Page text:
"People think they can make money and sell drugs and fuck it up for everyone," he says. But really, it's just "a way to express your inner self with lights. Ravers are just hippies with lights."
He and his friends claim not to be on anything tonight and in fact, they all seem pretty lucid. But if they aren't doing drugs, they sure don't mind talking about them.
Rich's girlfriend, Mandy, a chatty almost-18-year-old with a syrupy voice, says the two met "at a party we were the only two under 19 at a friend's apartment getting wasted."
She "used to be more of a rock girl," she says. "Techno was too repetitive. I wasn't used to music without words. Then I started rolling [taking ecstasy], went to rave parties, and there'd be 30 kids fucked up. I started to really listen to the music, and I started to love it. Now, I actually like it sober."
For her, raving is about "the people you meet in the scene." And it's not only at X-it, she says. There are the three-day campground parties that happen every few months. "The more people you meet, the more excited you get. It's an extremely random mix of people. And everyone has a different style, uses different lights, has a different way of dancing. You might think, 'Oh, she's into hip-hop,' but next thing you know, they bust out some crazy moves."
Their friend Greg is known for his skills in glowsticking. Old-timers might be shocked to learn that newfangled glowsticks now come with on-off switches (though Greg prefers the old-fashioned kind, which are less prone to break). A new-school raver, he buys his toys online, of course.
"I like Brookstone," quips Rich.
"You don't have to be on drugs to glowstick," Greg says he even does it during lunch hour at school. He does, however, enjoy acid (on it, "you can hear techno in the cash registers at Wal-Mart") and ecstasy. Acid goes for $10, when it's around, and for E, Greg says, "The most I've ever paid was two for $30."
"E-tardedness," Rich pipes in. "People on E are dumb, stupid, and clingy. It's a negative vibe. An evil drug."
Mandy says that she hasn't done ecstasy in awhile but that it "and acid are the main rave drugs," she says. "Oxy, pills not so much. Bars [Xanax] make you just want to sit around."
But drugs, Mandy points out, are a part of teenaged culture, not rave culture. At her wealthy school, some kids get weekly allowances of $100. "They've got the money, got the time... what else are they going to do? Almost everyone at my school smokes weed," she says, shaking her head. "People come in high or drunk. They'll do coke in school. Not rolling that's gonna make your eyes all big and noticeable."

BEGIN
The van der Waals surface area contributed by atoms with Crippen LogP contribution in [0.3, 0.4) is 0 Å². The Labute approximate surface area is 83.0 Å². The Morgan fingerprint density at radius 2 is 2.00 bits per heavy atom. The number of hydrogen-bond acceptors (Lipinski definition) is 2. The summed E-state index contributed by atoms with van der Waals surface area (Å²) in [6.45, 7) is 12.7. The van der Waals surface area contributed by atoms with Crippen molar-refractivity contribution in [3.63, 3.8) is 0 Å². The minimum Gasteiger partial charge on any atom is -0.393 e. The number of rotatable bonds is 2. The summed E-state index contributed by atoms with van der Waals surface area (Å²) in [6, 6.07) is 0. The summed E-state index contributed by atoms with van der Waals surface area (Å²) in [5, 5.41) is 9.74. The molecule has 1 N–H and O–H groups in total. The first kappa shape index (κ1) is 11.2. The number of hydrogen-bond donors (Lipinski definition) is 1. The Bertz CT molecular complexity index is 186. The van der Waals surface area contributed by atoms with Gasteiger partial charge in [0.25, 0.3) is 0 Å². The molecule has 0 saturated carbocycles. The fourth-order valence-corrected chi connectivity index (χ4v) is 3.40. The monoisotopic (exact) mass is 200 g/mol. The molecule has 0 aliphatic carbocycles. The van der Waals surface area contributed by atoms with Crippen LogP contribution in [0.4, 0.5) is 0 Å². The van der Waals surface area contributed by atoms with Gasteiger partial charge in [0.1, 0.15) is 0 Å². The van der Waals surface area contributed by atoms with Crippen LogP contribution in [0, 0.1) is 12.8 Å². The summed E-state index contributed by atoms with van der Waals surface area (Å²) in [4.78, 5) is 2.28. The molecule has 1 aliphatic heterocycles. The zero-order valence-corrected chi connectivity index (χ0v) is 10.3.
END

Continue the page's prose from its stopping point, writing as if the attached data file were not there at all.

Liz, a smiley girl with a skull tattoo, a bikini top, and a short red skirt, describes herself as a former "hardcore death metal chick" who "used to put hooks in my back because the adrenaline hyped me up." But then she "went to a campout in Clewiston, and I had never experienced a group of people like that. People were just so good with each other. It was about love."
Mandy nods. "Anyone I've ever brought to a rave has described it as the best night of their life," she says. "Rave lifts you up and teaches you to be unique. I used to think I was so different from everyone else. Now I don't give a fuck. I used to have insecurities being myself, but I don't care anymore. It just teaches you that there are always people who are going to like you. The first time I took 'shrooms, I cried because I realized how much I had changed since I got into this scene. I cried my eyes out to total strangers."
But Liz cautions: "Don't think that everyone who goes to X-it has to take drugs to have a good time. You'll find that some people get fucked up by the music."
Speaking of which: X-it's favorite DJs include a couple of jesters named Rabbit and Mad Hatter who see themselves as vanguards of a newer, better rave experience. "When fans go see Rabbit versus Mad Hatter," says Hatter, a.k.a. Jason, "they expect exciting hard trance light and happy and progressive. High energy." But part of their appeal is also their antics. The pair come out from behind the decks and jump around with the crowd. They have so many followers, Jason says he spends "two to three hours a day talking to fans" on MySpace. The duo also just landed a coveted slot in Miami's biggest dance event, the Ultra Music Festival, scheduled for March 25.